Anthony Meier Fine Arts is pleased to present an exhibition of new paintings and sculpture by New York based artist Kate Shepherd. Titled Battlezone, the show foregrounds a new method of composition in Shepherd’s work. Known for her complex networks of delicate lines rendered on highly reflective surfaces, this new work shows Shepherd materially reinterpreting her production. In place of her signature brushwork, these new paintings exploit marks made with transferred inks.
Shepherd’s work is marked by an extreme economy of means, which she exercises to make paintings that fluctuate between two and three dimensions. In the past, this dynamism was achieved with complicated systems of geometric patterns, or wireframe renderings of architectonic space. The paintings in this exhibition rely instead on vertical and horizontal lines, occasionally gridded, whose compression creates deep and shallow space.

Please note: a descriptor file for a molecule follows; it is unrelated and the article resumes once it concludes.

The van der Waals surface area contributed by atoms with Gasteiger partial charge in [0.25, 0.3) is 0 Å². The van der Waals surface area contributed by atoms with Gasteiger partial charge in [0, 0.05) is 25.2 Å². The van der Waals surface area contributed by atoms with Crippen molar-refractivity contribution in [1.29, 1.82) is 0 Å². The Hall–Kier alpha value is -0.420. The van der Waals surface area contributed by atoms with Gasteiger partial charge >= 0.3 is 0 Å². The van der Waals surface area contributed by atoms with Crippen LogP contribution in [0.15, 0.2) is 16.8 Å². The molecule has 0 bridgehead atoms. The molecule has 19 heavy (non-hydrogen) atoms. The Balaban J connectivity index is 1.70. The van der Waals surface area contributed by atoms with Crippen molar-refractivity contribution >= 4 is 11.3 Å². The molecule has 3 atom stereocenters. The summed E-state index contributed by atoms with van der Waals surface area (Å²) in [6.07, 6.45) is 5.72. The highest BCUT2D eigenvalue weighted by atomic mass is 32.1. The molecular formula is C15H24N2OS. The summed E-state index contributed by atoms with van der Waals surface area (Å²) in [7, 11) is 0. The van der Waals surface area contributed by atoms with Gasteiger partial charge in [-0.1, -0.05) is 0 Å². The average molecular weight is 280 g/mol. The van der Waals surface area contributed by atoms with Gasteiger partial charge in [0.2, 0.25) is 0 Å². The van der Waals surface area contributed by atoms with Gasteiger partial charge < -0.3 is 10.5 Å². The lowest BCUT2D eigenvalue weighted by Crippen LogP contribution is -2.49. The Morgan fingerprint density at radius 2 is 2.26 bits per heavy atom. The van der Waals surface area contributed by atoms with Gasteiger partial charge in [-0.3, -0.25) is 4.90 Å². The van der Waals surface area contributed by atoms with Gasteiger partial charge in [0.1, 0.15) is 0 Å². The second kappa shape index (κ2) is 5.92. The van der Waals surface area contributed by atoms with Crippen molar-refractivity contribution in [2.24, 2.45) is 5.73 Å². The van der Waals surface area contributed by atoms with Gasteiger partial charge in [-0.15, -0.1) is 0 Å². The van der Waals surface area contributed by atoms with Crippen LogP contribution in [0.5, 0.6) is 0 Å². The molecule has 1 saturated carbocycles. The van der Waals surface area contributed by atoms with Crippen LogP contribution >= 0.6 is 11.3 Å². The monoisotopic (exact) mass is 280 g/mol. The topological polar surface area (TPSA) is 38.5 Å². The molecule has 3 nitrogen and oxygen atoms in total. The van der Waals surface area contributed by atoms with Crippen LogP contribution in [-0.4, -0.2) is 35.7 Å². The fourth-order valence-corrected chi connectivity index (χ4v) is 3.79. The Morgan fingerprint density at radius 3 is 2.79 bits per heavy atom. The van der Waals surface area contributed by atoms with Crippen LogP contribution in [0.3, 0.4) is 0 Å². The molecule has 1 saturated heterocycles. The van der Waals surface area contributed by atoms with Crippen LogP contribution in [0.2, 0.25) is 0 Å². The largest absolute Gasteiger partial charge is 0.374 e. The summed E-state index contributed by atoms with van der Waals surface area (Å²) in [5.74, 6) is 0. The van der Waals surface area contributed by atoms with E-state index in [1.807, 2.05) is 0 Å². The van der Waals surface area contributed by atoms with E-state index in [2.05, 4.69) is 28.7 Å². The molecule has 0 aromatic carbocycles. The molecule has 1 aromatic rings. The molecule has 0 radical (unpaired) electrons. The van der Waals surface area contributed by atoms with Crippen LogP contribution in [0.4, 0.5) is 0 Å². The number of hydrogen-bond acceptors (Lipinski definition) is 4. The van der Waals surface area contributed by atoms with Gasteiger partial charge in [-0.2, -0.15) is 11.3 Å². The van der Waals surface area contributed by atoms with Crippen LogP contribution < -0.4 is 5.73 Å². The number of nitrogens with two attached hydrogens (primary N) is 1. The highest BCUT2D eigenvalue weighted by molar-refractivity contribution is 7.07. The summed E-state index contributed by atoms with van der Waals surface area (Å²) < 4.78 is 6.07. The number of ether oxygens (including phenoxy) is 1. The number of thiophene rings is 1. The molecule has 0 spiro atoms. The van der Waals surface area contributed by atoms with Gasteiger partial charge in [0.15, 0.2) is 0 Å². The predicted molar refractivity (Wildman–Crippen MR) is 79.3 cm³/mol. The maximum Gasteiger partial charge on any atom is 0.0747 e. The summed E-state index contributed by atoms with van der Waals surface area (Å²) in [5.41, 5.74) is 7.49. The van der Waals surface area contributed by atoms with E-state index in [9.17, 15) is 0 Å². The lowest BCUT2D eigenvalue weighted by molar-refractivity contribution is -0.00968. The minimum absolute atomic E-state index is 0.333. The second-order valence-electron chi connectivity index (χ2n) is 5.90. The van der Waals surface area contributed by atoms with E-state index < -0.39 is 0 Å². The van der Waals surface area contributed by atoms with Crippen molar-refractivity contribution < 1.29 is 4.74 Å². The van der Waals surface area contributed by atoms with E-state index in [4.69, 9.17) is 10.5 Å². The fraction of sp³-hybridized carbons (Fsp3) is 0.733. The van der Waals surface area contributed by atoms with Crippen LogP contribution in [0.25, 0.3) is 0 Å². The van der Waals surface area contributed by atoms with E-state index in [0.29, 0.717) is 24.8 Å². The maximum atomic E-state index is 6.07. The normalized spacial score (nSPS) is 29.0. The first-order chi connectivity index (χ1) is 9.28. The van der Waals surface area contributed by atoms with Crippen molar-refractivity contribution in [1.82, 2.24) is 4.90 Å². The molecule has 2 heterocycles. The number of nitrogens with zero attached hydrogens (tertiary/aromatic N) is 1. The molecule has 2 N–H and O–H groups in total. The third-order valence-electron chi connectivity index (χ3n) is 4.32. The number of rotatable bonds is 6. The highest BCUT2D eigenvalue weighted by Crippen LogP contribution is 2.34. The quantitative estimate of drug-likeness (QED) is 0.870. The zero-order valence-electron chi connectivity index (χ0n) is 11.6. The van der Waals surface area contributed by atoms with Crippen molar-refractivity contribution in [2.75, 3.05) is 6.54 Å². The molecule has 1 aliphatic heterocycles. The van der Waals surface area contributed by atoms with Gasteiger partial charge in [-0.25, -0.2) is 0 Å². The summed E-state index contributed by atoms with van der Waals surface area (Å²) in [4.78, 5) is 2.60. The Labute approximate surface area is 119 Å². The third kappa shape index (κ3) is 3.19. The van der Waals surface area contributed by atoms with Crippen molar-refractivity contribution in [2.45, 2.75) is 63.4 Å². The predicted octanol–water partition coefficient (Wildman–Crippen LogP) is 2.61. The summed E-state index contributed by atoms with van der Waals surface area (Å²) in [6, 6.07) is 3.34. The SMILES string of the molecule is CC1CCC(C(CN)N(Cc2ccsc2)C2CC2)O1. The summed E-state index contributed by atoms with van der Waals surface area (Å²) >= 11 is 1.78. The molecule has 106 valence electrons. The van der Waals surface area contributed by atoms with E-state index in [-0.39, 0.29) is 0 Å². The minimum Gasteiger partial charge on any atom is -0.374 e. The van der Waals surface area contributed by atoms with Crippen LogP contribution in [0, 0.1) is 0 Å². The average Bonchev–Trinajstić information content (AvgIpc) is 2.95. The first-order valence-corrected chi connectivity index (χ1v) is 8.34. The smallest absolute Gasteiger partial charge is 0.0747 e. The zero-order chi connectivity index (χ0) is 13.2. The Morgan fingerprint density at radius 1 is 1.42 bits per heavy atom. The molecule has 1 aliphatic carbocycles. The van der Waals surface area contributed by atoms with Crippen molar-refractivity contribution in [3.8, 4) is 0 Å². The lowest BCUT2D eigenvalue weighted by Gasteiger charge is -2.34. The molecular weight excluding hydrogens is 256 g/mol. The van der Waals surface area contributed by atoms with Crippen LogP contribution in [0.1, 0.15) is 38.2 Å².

To make these paintings, Shepherd laid inked sheets of vellum onto panels of highly saturated industrial enamel, and used an awl to transfer lines of ink. The imprecision of this strategy produced interference patterns, spectral marks that appear to hang in perspectival space, like clouds of smoke rising from the horizon.
Battlezone also debuts a new floor-based sculpture. On a ground of the same reflective enamel used in her paintings, Shepherd placed four pieces of candy cast individually in precious metals: silver, bronze, rose gold and brass. They float above their ghostly reflections, recalling the inky dots registered on her paintings. Taken together, these works describe vistas on the verge of fleshing themselves out, their development suspended in favor of formal rigor and linear concision.
The title of this exhibition, Battlezone, refers to an early arcade game that featured green and red wireframe graphics on a black ground, drawn in one point perspective. Shepherd borrows and builds upon this reductive visual language to make images in dialogue with the palette, taking part in its nostalgia, its graphic relation to night-vision, and its references to battle.